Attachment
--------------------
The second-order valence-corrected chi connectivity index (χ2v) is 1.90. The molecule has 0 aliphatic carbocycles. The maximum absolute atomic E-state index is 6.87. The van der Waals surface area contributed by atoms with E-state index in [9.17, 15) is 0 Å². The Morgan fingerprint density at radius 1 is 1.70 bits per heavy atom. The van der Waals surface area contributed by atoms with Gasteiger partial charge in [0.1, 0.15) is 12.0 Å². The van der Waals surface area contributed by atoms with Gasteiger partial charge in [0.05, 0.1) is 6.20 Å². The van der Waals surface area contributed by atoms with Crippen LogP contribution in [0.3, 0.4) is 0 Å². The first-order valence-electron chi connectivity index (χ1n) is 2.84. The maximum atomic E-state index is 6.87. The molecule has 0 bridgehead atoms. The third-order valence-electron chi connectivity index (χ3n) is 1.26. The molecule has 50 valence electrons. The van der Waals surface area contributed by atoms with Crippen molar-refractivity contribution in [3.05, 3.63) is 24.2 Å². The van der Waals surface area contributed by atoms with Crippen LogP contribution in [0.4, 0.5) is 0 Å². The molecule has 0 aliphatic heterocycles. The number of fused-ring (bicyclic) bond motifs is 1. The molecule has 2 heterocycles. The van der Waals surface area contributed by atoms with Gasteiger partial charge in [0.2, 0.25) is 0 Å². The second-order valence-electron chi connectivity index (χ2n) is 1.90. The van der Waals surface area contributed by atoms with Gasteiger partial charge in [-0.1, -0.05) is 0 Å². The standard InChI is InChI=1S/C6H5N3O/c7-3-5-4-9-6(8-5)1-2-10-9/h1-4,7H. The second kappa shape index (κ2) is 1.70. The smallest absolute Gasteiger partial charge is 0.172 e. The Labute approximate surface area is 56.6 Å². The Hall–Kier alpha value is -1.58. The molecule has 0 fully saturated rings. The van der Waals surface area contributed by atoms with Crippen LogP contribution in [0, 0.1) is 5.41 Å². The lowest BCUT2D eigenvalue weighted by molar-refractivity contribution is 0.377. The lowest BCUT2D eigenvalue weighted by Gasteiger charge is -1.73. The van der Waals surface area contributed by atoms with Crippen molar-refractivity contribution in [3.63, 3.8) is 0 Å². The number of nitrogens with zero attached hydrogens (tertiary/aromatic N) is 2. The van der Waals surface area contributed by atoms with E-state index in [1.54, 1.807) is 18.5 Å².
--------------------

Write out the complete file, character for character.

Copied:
The second-order valence-corrected chi connectivity index (χ2v) is 1.90. The molecule has 0 aliphatic carbocycles. The maximum absolute atomic E-state index is 6.87. The van der Waals surface area contributed by atoms with E-state index in [9.17, 15) is 0 Å². The Morgan fingerprint density at radius 1 is 1.70 bits per heavy atom. The van der Waals surface area contributed by atoms with Gasteiger partial charge in [0.1, 0.15) is 12.0 Å². The van der Waals surface area contributed by atoms with Gasteiger partial charge in [0.05, 0.1) is 6.20 Å². The van der Waals surface area contributed by atoms with Crippen LogP contribution in [0.3, 0.4) is 0 Å². The first-order valence-electron chi connectivity index (χ1n) is 2.84. The maximum atomic E-state index is 6.87. The molecule has 0 bridgehead atoms. The third-order valence-electron chi connectivity index (χ3n) is 1.26. The molecule has 50 valence electrons. The van der Waals surface area contributed by atoms with Crippen molar-refractivity contribution in [3.05, 3.63) is 24.2 Å². The van der Waals surface area contributed by atoms with Crippen LogP contribution in [0.4, 0.5) is 0 Å². The molecule has 0 aliphatic heterocycles. The number of fused-ring (bicyclic) bond motifs is 1. The molecule has 2 heterocycles. The van der Waals surface area contributed by atoms with Gasteiger partial charge in [0.2, 0.25) is 0 Å². The second-order valence-electron chi connectivity index (χ2n) is 1.90. The van der Waals surface area contributed by atoms with Gasteiger partial charge in [-0.1, -0.05) is 0 Å². The standard InChI is InChI=1S/C6H5N3O/c7-3-5-4-9-6(8-5)1-2-10-9/h1-4,7H. The second kappa shape index (κ2) is 1.70. The smallest absolute Gasteiger partial charge is 0.172 e. The Labute approximate surface area is 56.6 Å². The Hall–Kier alpha value is -1.58. The molecule has 0 fully saturated rings. The van der Waals surface area contributed by atoms with Crippen LogP contribution in [0, 0.1) is 5.41 Å². The lowest BCUT2D eigenvalue weighted by molar-refractivity contribution is 0.377. The lowest BCUT2D eigenvalue weighted by Gasteiger charge is -1.73. The van der Waals surface area contributed by atoms with Crippen molar-refractivity contribution in [3.63, 3.8) is 0 Å². The number of nitrogens with zero attached hydrogens (tertiary/aromatic N) is 2. The van der Waals surface area contributed by atoms with E-state index in [1.54, 1.807) is 18.5 Å².